You can view more mobile products like IRS2Go on the USA.gov Apps Gallery.

  • Submitted on 11 April 2013

    Created on April 11, 2013
     

    Can’t File By April 15?

    There are three ways you can request an automatic extension of time to file a U.S. individual income tax return: (1) you can electronically file Form 4868 (PDF), Application For Automatic Extension of Time To File U.S. Individual Tax Return; (2) you can pay all or part of your estimate of income tax due using a credit or debit card or by using the Electronic Federal Tax Payment System (EFTPS); or (3) you can file a paper Form 4868 by mail.

    If you file your Form 4868 electronically you will receive an acknowledgement or confirmation number for your records and you do not need to mail in Form 4868. If you need to pay additional taxes when filing Form 4868 electronically, you may do so through the outside service provider or through e-file. You can refer to your tax software or tax professional for ways to file electronically using e-file services. Several companies offer free filing of Form 4868 through the Free File program that you can access on the IRS.gov website. If you wish to file electronically, be sure to have a copy of last year's tax return. You will be asked to provide the adjusted gross income (AGI) from the return for taxpayer verification.

  • Submitted on 01 March 2013

    Created on March 1, 2013
     

    TaxesAs a business owner you need to understand how taxes are going to affect you and your business. It is important that you file properly, avoid audits, and claim the right tax deductions.

    Here are a five tips that may ease the burden of tax preparation and to help you get ready for the April 15, 2013 deadline.

  • Submitted on 11 October 2012

    Be Attentive to Employee and Worker ConcernsBe Attentive to Employee and Worker Concerns

    As part of our blog series on tax literacy, MBDA will highlight the latest tax-related news issued by the IRS for business owners.  The material presented in this website is not offered as legal or tax advice.  You are urged to seek the advice of your tax advisor, attorney, and/or financial planner for any issue related to tax obligations.

    Payroll

    Maintaining good payroll records is critical for both you and your employees. Keep all records of employment taxes for at least 4 years. They should be available for IRS review. The following is a list of some of the records you should keep:

  • Submitted on 24 September 2012

    Created on September 24, 2012
     

    All Those Extras Add UpCar Expenses

    To take a business deduction for the use of your car, you must determine what percentage of the vehicle was used for business. No deduction is allowed for strictly personal use, such as commuting.

    Deductible car expenses can include the cost of: 1) traveling from one workplace to another, 2) making business trips to visit customers or attending business meetings away from your regular workplace, and 3) traveling to temporary workplaces.

    It is important to keep complete records to substantiate items reported on a tax return. In the case of car and truck expenses, the types of records required depend on whether you claim the standard mileage rate or actual expenses.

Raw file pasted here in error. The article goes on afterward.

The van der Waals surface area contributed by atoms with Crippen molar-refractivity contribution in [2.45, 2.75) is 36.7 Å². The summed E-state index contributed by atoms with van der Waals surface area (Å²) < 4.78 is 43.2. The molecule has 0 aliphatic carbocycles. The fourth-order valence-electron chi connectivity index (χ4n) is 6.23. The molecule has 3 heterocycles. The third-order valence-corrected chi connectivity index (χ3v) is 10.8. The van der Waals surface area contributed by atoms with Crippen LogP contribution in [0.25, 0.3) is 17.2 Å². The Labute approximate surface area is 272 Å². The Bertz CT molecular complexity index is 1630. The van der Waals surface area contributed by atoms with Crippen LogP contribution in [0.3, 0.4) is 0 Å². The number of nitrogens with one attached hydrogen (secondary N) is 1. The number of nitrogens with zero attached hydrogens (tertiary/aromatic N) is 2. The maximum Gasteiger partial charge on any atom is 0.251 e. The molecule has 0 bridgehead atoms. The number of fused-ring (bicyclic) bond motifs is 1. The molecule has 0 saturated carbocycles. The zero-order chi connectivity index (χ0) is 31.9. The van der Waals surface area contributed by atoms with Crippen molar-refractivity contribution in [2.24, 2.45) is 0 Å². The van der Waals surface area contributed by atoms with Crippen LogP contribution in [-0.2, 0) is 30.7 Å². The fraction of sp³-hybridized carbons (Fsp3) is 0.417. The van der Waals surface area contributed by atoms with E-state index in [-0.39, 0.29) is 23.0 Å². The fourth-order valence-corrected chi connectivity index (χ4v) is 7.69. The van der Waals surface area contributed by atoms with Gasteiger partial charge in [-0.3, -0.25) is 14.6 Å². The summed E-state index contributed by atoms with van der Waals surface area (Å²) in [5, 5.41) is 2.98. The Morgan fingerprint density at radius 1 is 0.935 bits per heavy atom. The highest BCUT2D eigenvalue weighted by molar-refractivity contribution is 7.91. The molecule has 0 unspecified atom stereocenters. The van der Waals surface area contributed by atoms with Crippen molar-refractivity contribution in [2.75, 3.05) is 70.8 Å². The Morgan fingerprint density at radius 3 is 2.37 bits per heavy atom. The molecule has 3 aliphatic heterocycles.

Standard mileage rate: To claim the standard mileage rate, appropriate records would include documentation identifying the vehicle and proving ownership or a lease and documentation showing miles traveled, destination and business purpose. The 2012 standard mileage rates for the use of a car (including vans, pickups or panel trucks) are on www.irs.gov, search: standard mileage rate. If you want to use the standard mileage rate for a car you own, you must choose to use it in the first year the car is available for use in your business. Then in later years, you can choose to use either the standard deduction or actual expenses.

  • Submitted on 29 March 2012

    With business tax-filing deadlines fast approaching, the Internal Revenue Service today encouraged small employers that provide health insurance coverage to their employees to check out the small business health care tax credit and then claim it if they qualify.

    The recently-revamped Small Business Health Care Tax Credit page on IRS.gov is packed with information and resources designed to help small employers see if they qualify for the credit and then figure it correctly. These include a step-by-step guide for determining eligibility, examples of typical tax savings under various scenarios, answers to frequently-asked questions, a YouTube video and a webinar.

  • Submitted on 20 March 2012

    Estimated Taxes CalculatorEstimated tax is the method used to pay tax on income that is not subject to withholding. This includes income from self-employment, interest, dividends, alimony, rent, gains from the sale of assets, prizes and awards. You also may have to pay estimated tax if the amount of income tax being withheld from your salary, pension, or other income is not enough.

    Estimated tax is used to pay income tax and self-employment tax, as well as other taxes and amounts reported on your tax return. If you do not pay enough through withholding or estimated tax payments, you may be charged a penalty. If you do not pay enough by the due date of each payment period you may be charged a penalty even if you are due a refund when you file your tax return.